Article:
Salmon Caviar

Salmon and Sturgeon Caviar – Photo by Thor

Salmon caviar was originated about 1910 by a fisherman in the Maritime Provinces of Siberia, and the preparation is a modification of the sturgeon caviar method (Cobb 1919). Salomon caviar has found a good market in the U.S.S.R. and other European countries where it [...] Read more →

Banana Propagation

Banana Propagation

Reprinted from the International Institute of Tropical Agriculture (IITA.org)

The traditional means of obtaining banana planting material (“seed”) is to acquire suckers from one’s own banana garden, from a neighbor, or from a more distant source. This method served to spread common varieties around the world and to multiply them [...] Read more →

The Public Attitude Towards Speculation

Reprint from The Pitfalls of Speculation by Thomas Gibson 1906 Ed.


THE public attitude toward speculation is generally hostile. Even those who venture frequently are prone to speak discouragingly of speculative possibilities, and to point warningly to the fact that an [...] Read more →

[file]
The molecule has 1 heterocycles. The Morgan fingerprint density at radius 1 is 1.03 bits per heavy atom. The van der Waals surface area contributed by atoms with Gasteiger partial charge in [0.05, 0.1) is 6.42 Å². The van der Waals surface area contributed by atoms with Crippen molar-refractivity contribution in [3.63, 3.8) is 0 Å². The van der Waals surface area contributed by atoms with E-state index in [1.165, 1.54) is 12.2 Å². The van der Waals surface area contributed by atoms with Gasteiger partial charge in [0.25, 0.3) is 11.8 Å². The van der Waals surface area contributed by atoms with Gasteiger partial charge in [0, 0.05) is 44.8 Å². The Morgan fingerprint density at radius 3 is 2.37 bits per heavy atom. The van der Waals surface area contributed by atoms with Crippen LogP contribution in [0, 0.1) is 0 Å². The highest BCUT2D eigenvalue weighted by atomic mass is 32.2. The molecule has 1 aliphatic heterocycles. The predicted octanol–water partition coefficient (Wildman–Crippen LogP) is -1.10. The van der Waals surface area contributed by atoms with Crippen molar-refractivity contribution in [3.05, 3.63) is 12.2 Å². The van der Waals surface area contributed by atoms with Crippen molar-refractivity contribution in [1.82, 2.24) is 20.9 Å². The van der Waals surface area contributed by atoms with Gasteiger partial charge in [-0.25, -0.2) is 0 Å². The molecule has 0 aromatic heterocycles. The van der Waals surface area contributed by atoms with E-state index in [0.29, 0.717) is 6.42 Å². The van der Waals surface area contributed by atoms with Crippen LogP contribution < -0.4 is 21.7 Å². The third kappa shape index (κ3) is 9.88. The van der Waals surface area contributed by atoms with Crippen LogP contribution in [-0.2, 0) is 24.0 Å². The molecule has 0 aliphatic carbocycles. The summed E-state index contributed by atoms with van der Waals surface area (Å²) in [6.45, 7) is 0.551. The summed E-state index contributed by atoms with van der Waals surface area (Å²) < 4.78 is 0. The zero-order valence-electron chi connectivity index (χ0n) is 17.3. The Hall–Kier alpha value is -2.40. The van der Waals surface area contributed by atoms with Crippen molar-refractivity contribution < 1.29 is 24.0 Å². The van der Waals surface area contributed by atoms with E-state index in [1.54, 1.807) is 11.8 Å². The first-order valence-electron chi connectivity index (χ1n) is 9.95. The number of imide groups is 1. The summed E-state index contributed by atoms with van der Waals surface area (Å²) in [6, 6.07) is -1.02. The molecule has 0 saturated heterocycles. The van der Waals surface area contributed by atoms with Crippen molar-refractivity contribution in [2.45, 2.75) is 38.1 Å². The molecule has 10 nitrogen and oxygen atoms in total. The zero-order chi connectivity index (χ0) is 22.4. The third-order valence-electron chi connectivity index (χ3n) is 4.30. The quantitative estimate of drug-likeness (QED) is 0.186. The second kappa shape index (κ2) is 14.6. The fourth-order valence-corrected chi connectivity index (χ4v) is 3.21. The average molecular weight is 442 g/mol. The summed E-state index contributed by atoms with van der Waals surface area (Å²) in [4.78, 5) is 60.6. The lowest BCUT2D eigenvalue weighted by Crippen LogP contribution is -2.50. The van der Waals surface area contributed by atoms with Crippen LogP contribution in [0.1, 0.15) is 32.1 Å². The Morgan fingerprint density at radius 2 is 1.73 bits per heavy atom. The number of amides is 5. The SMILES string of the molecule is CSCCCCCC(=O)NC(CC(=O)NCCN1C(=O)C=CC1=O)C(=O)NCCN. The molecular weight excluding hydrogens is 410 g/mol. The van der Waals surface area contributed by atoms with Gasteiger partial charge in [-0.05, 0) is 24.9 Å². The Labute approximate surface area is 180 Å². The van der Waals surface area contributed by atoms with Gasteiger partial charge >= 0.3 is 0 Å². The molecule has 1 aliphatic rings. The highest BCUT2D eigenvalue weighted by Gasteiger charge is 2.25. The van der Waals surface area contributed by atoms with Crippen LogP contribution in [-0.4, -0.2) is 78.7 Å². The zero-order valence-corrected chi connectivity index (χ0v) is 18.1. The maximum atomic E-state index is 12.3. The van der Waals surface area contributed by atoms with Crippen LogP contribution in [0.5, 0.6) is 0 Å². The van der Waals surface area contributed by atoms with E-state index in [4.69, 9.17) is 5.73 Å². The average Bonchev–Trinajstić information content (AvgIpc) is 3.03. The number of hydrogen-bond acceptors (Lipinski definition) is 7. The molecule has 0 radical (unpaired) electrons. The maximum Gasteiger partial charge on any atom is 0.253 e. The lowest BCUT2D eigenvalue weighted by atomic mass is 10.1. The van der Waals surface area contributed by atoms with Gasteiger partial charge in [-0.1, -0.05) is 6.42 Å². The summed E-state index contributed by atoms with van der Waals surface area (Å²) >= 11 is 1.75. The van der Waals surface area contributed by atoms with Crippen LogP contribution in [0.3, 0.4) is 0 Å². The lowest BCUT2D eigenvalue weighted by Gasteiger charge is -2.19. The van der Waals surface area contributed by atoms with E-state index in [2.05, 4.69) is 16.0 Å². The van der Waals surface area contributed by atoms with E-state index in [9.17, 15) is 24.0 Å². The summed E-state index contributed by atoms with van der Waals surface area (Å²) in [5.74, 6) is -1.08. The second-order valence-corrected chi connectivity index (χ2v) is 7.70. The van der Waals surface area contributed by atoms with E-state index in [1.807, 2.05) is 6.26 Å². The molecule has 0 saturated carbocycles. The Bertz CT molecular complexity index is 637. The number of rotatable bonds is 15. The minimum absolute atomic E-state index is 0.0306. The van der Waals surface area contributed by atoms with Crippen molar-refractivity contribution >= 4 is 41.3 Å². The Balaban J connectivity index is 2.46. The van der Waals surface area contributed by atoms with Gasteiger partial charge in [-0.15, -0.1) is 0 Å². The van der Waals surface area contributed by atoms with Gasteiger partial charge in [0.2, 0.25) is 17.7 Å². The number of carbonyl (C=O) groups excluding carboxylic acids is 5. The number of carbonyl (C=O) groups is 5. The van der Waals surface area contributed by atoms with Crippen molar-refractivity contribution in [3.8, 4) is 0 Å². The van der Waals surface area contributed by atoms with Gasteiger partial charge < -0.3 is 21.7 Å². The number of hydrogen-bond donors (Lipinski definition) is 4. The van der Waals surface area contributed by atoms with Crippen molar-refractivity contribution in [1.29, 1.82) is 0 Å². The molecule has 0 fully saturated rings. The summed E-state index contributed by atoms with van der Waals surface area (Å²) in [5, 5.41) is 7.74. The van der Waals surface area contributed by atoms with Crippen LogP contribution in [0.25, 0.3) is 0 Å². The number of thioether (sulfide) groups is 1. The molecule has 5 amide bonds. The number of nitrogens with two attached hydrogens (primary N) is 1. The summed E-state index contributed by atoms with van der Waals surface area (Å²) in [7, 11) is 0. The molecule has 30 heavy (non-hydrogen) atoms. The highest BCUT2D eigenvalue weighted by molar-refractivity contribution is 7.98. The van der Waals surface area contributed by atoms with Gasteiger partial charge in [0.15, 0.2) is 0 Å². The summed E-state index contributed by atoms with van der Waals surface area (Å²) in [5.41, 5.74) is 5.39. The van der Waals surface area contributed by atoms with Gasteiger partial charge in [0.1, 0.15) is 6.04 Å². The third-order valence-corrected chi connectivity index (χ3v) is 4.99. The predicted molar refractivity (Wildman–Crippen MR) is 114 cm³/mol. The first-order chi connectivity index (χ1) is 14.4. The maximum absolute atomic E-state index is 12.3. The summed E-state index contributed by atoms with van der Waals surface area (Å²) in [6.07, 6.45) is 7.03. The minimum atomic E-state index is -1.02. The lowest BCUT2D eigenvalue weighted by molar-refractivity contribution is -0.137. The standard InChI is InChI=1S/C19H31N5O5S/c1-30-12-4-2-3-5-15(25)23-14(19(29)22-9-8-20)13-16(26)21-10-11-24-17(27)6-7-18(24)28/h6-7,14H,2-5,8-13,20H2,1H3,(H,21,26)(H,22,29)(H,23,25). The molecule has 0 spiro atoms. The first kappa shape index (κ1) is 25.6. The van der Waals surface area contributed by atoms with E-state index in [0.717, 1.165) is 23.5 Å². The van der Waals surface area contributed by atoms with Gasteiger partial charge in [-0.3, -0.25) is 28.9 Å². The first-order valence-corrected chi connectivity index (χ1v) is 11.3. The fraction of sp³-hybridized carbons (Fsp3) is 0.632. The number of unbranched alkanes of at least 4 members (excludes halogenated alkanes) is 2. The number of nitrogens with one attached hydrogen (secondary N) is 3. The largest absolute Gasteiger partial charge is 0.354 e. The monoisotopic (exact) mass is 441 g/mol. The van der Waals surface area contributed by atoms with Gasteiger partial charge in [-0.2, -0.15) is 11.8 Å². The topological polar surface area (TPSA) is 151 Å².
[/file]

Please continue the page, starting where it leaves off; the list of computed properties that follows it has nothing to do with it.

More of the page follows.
Traditional JuJutsu Health, Strength and Combat Tricks

Jujitsu training 1920 in Japanese agricultural school.



In the writer’s opinion it becomes necessary to make at this point some suggestions relative to a very important part of the training in jiu-jitsu. [...] Read more →

The English Tradition of Woodworking

THE sense of a consecutive tradition has so completely faded out of English art that it has become difficult to realise the meaning of tradition, or the possibility of its ever again reviving; and this state of things is not improved by the fact that it is due to uncertainty of purpose, [...] Read more →